This is a story of forests rejuvenated, wetlands reborn and native wildlife re-turned. Ohuatahi, meaning ‘first place of plenty’ was the name given to this land by Māori. The name Tahi (meaning ‘first’ or ‘one’ in Māori) was drawn from this, and because we are once again restoring this land to a place of plenty.

As the guardians of this land (kaitiaki in Māori), we are here to restore and reawaken the land, bring nature back into balance, and preserve Tahi’s rich ecological and cultural heritage. To provide a sanctuary for all – people and wildlife – and a legacy that can be experienced by many generations to come.

A Spirit of Giving Back

Our conservation philosophy has always been that what we take from the land should be replenished. To that end, 100% of our profits go back to our award-winning conservation and community projects. 

Investing in this full circle approach restores the land and rewilds the native flora and fauna helping us develop a healthy, biodiverse ecosystem that goes beyond carbon neutral status for the wellbeing of people and planet.

Part of History

 The landscape of Tahi was once wild, rich and fertile, home to generations of Māori and alive with a vibrant indigenous culture. Originally the site was centred on an important pā (a Māori fortified village), the remains of which can still be seen – the living areas, cooking and waste pits of Te Waiariki, the earliest inhabitants.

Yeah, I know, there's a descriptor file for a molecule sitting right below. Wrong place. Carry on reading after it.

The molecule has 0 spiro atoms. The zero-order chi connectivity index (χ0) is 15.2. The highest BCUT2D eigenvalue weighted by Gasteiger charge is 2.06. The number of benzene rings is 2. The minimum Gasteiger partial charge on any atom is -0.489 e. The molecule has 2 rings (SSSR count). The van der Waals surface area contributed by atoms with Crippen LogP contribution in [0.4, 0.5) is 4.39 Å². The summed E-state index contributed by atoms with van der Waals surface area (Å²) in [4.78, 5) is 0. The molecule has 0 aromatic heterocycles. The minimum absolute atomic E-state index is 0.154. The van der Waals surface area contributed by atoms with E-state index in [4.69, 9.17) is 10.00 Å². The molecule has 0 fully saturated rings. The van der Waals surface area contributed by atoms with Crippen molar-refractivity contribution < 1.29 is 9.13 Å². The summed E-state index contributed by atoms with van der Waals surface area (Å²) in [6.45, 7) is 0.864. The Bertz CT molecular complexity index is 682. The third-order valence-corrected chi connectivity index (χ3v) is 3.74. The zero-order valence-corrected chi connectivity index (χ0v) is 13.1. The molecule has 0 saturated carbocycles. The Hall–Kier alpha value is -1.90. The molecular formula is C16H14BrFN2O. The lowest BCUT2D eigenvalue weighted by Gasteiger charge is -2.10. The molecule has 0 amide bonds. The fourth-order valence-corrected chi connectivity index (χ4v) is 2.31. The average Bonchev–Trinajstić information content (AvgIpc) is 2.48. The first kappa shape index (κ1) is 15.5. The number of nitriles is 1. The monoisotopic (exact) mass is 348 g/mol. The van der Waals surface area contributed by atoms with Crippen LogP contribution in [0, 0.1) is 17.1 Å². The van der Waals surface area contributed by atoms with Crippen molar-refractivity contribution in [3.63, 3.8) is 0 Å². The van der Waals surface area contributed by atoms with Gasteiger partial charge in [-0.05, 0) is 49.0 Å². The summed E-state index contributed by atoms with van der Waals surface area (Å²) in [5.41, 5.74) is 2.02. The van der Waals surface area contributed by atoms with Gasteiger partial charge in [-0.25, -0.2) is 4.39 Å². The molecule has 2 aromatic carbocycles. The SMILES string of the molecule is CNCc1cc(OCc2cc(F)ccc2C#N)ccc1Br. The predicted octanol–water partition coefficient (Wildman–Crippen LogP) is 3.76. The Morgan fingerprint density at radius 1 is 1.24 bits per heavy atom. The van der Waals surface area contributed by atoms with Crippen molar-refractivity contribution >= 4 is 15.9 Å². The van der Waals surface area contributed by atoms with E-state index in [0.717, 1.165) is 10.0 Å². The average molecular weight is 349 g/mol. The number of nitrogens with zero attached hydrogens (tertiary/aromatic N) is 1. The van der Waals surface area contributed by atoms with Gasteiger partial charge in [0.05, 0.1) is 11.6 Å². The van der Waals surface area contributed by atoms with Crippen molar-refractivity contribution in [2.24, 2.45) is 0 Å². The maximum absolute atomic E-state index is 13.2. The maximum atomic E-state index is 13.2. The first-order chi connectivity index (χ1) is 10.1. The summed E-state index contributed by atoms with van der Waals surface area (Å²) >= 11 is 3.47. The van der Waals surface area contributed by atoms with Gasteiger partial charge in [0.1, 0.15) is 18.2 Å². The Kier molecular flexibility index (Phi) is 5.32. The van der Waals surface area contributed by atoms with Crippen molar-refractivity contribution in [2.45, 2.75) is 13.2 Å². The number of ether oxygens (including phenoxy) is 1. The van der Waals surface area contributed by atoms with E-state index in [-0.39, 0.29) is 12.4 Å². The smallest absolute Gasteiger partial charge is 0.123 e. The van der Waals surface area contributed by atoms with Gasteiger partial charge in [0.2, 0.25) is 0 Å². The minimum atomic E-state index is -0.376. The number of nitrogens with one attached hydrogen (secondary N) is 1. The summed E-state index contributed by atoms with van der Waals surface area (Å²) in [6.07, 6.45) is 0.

With a deep belief in the spiritual sanctity of the land and the inseparable connections between all things, Māori tribes wove legends around the land, forests and sea. These legends, handed down through the generations, tell stories of how the landscape came to be. When European settlers arrived in the mid-1800s, they transformed the landscape, cutting the native forests for building material and fuel, introducing intensive farming and a host of pest species that decimated native wildlife. Wetlands were drained, the birds disappeared and the land lost its soul.


A New Beginning

Today, we’ve restored a neglected farm into a sustainable and productive nature sanctuary and eco-retreat.

Our restoration project began in 2004, when our founder, Suzan Craig, purchased a beautiful, remote, yet run-down cattle farm in Northland, New Zealand, and set about returning the land to nature.

Since then, we’ve restored 20 wetlands, planted and regenerated over 8.4 million tress, and created a buzzing honey business. Now, birdsong has returned after so long: where we once had fewer than 20 types of birds, we now see (and hear!) 71 species, of which 25 are rare or endangered. Native fish, lizards and insects are also returning: all signs of a healthy, happy ecosystem.

Learn More About Our Story:

At one with nature.